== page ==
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Hawthorn Tree Gift
Hawthorn tree gift
A tree with an abundance of white flowers in May

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The Hawthorn (Crataegus monogyna) is also known as the "May tree" as it flowers in the month of May.

Our Hawthorn tree gift is the perfect present for anyone with a birthday in May. It's also a great gift for a 5th (wood) wedding anniversary. Read more ...

What's in the box?

Your tree gift will be approx. 20 - 80cm tall. It comes packaged in a jute drawstring bag, with a gift card containing your personal message and a tree planting guide to show you how to give your tree a healthy start to its life.

Add the recipient details, your personal message and choose your preferred gift card below.

We can only send tree gifts to UK mainland addresses.

If you want to send a gift internationally, please consider our TREE DEDICATIONS.

Order before 12 noon and your tree gifts will be despatched the same day (Monday to Friday).
Only £19.99

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Description Key Info Discounts

Common Hawthorn (Crataegus monogyna) is also known as Quickthorn or the May Tree.

Its name comes from the Anglo-Saxon word "hagathorn" which means "hedge thorn" and it is often used as hedgerow plant.


It produces an abundance of white flowers in May which yield small red fruits by late summer / autumn. The fruit is very popular with birds.

Hawthorn leaves are dark green and shiny, with 3, 5 or 7 lobes.

t's pale brown or grey bark cracks into knobbly, oblong plates.

awthorn is a native tree and thrives on most soils, including heavy ones. It makes a splendid garden tree and is a popular choice in wildlife gardens.

It typically reaches a height of 8 - 15 metres (26 - 50 feet).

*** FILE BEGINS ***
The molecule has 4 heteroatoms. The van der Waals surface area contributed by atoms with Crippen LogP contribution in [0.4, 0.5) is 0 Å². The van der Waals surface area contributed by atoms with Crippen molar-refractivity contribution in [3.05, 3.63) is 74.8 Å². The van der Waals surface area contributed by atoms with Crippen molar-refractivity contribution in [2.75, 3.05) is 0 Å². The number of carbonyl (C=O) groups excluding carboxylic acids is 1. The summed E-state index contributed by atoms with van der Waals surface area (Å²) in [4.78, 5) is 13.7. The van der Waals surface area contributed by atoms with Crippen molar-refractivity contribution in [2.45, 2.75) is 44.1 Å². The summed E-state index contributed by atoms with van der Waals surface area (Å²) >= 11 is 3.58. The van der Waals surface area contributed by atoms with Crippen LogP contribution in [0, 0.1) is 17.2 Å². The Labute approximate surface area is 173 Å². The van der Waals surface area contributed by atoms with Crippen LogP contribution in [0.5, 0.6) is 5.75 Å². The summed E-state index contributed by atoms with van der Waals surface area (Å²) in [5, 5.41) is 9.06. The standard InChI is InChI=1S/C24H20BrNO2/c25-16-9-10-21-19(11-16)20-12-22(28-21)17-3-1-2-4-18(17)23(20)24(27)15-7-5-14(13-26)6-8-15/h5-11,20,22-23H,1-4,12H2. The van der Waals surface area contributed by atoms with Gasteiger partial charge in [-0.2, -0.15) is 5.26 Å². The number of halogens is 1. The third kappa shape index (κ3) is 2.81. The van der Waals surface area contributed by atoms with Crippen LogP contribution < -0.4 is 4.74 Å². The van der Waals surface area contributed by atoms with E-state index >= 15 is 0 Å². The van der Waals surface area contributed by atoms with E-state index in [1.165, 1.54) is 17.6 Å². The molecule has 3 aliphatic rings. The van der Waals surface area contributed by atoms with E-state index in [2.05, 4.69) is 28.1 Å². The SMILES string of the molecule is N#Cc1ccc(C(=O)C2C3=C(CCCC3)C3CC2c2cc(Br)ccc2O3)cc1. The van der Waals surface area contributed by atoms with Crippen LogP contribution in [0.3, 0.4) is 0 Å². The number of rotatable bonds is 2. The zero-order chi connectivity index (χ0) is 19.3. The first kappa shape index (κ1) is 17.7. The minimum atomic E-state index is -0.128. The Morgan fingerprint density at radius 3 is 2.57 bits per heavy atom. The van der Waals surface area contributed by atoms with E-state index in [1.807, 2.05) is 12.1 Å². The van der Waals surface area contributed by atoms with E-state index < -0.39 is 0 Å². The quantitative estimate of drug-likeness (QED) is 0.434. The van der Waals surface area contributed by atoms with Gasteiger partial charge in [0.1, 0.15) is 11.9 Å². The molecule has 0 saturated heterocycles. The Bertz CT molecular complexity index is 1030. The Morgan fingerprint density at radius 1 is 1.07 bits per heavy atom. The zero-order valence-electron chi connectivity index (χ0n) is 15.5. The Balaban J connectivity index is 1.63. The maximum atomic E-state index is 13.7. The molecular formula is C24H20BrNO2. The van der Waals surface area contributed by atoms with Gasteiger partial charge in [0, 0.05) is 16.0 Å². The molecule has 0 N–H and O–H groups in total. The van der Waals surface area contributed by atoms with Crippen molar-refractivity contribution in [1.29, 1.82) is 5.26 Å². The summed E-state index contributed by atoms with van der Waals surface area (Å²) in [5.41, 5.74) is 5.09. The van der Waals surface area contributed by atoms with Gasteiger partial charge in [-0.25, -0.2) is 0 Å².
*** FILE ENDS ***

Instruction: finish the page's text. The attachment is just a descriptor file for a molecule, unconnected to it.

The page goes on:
Hawthorn timber is cream / brown in colour, with a fine grain and it's very hard. It was used to make veneers and cabinets, as well as boxes, tool handles and boat parts. It's also good for firewood and charcoal.

Young hawthorn leaves, flower buds and young flowers are all edible. They can be added to green salads.

The developing flower buds are especially good. Known as "haws" they can be eaten raw but might cause a bit of mild stomach upset. They are normally used to make jellies, ketchups and even wine.

Mythology and symbolism

In Britain, it used to be thought that bringing hawthorn blossom into a house would be followed by illness and death. In Medieval Britain people said that hawthorn blossom smelled like the Great Plague.

It turns out that hawthorn blossom contains the chemical trimethylamine - which is one of the first chemicals formed in decaying animal tissue. Therefore it's not a surprise that hawthorn flowers are associated with death.

In Gaelic folklore, hawthorn (in Scottish Gaelic, "Sgitheach" and in Irish, "sceach") apparently 'marks the entrance to the otherworld' and is strongly associated with fairies.

The folklorist Bob Curran questioned whether the ill luck of the De Lorean Motor Company was associated with the destruction of a fairy thorn to make way for a production facility!

DISCLAMER : Any uses for trees or tree extracts. whether edible or medicinal, have not been tried or tested by EFORESTS.CO.UK so please take caution and seek proper advice before attempting any recipes or medicinal extracts from any of the trees listed on our site.

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